Entrepreneurship and innovation in what I call “Chilecon Valley” is being talked about continually here. In my next post I’ll share a longer description of my impressions. But to give you a sense of how fast they are moving, it’s only been a week since I posted the syllabus for our new Stanford entrepreneurship class Engr245 (The Lean Launchpad.) This week the class has been adopted in the Computer Science department of the Catholic University of Chile. (Thanks to Professors Professor Felix Halcartegaray Vergara and Rosa Alarcon who will be teaching the class.)
Here’s the course announcement from Professor Halcartegaray (in English):
Customer Development Course in Chile – Lean Launchpad
Next semester on the Department of Computer Science of the Catholic University of Chile professor Rosa Alarcón (@ruyalarcon) and I (@felixcl) will be teaching a course based on the Customer Development Model developed by Steve Blank. The objective of this course is that groups of students finish with a completed software product that has real customers and an identified market. The idea of this course started on a trip to Stanford University during March 2010, where we realized that many of the great innovations in Silicon Valley are born from Computer Science students, so we said “We should give our computer science students an opportunity to develop a company”. Then we saw the great alignment between the Customer Development Model and the Agile software development methodologies so we decided to create the course IIC3515 “Workshop of Entrepreneurship with Software” that applies both models to develop real software products with customers from the startup ideas of the students.
A few weeks ago, it was great to see that professor Steve Blank was developing a very similar course in Stanford called ”The Lean Launchpad” (Engr245) that combines the customer development model with agile development with the business model canvas, and therefore we convinced ourserlves that we where not so crazy with this course, or at least we are as crazy as they are. The syllabus for the Stanford course can be seen here. This course brings to life in a very interesting way the idea we had with professor Rosa Alarcón, and it starts on January 2011 so when Steve Blank was visiting Chile this week, we told him about our course, and he offered all his help and experience to help us, and so we are very grateful to him. Therefore we will leverage the experience in Stanford giving the course on January and February to have a very interesting proposal to our students on March when we start. The syllabus for our course (in Spanish) is here: Programa de curso IIC3515. In this blog post I will add more information about the development of this course when I have it. We are very excited on this project, and we think it will have an important impact on our university and our students so thank you very much Steve for making this happen.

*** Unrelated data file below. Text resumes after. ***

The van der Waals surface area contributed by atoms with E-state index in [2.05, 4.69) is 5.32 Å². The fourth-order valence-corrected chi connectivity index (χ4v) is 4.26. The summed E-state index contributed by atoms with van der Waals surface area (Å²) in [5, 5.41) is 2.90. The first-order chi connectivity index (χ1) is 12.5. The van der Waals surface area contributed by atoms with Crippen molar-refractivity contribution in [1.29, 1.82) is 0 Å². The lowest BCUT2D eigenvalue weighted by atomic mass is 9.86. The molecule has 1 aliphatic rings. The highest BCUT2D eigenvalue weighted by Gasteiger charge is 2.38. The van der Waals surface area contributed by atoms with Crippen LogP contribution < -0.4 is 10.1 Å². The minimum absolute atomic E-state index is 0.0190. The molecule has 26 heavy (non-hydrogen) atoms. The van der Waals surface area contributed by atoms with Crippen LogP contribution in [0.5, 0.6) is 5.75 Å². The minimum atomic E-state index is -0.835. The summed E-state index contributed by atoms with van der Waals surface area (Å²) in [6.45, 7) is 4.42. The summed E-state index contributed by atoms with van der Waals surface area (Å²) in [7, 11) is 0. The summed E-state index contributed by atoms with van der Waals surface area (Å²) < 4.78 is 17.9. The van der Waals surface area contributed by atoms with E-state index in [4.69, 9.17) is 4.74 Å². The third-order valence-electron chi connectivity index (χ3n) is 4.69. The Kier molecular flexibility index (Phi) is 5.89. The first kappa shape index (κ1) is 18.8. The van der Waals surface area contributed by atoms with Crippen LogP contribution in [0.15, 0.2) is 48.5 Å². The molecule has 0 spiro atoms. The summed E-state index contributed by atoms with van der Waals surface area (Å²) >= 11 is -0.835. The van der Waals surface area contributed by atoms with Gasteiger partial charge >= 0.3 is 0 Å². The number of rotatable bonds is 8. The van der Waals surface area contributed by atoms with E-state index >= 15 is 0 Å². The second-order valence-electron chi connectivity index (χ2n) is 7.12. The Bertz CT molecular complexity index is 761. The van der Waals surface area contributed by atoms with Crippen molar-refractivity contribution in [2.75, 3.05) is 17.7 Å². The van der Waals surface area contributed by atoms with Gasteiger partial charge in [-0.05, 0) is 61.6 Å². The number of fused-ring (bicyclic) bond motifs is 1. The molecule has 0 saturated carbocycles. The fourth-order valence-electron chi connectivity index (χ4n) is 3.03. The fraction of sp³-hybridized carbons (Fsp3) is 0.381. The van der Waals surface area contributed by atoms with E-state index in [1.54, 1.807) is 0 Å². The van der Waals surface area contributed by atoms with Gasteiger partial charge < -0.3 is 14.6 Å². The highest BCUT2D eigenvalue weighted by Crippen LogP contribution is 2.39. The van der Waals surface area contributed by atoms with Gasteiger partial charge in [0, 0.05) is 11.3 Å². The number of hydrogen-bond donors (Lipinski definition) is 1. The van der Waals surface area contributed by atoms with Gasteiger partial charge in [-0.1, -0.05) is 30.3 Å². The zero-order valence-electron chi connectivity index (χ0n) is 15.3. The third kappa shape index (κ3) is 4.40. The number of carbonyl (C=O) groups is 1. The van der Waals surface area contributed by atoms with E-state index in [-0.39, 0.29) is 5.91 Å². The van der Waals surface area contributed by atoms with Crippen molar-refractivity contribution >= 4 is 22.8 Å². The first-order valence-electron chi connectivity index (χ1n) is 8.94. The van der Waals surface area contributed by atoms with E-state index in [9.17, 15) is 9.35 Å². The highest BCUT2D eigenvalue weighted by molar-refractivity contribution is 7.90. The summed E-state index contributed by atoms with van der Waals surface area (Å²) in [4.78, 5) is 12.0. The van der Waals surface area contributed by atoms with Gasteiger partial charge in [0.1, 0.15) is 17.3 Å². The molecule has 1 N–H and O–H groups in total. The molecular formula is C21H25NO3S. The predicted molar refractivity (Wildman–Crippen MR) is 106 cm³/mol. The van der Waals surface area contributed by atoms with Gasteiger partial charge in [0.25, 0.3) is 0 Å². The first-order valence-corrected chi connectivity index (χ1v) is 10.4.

The goal of course IIC3515 is that students get together in teams (probably of 4) and develop their business idea during the semester, developing the software that represents it. Unlike other courses on entrepreneurship, this one is NOT about developing a Business Plan (in fact, the idea is that they write little and spend the time programming and getting out of the building to talk to customers.) The students must develop their initial hypothesis of who their customers are and what is their products (using the Business Model Canvas) , and then get out to test this Hypothesis and pivot as they start knowing their customers and “getting smarter about them”.
With this methodology, once they finish the course they will have very important tools to continue developing their startup, and they will also have a product that they will feel confident about that there are customers that want to buy it, unlike what usually happens when the development of the product is completed and then you go out to the market to see if any customer wants it. In this case, the customer will be considered since the first moment, and this results in a much more controlled market risk for the venture. The idea is also to have investors on the final stages of the course, and have mentors for the students that have real world experience in startups to support the students with their projects.
We look forward to your comments and suggestions! Any updates on this course in english will have the tag “Lean Launchpad course” to make it easier to search.
Filed under: Teaching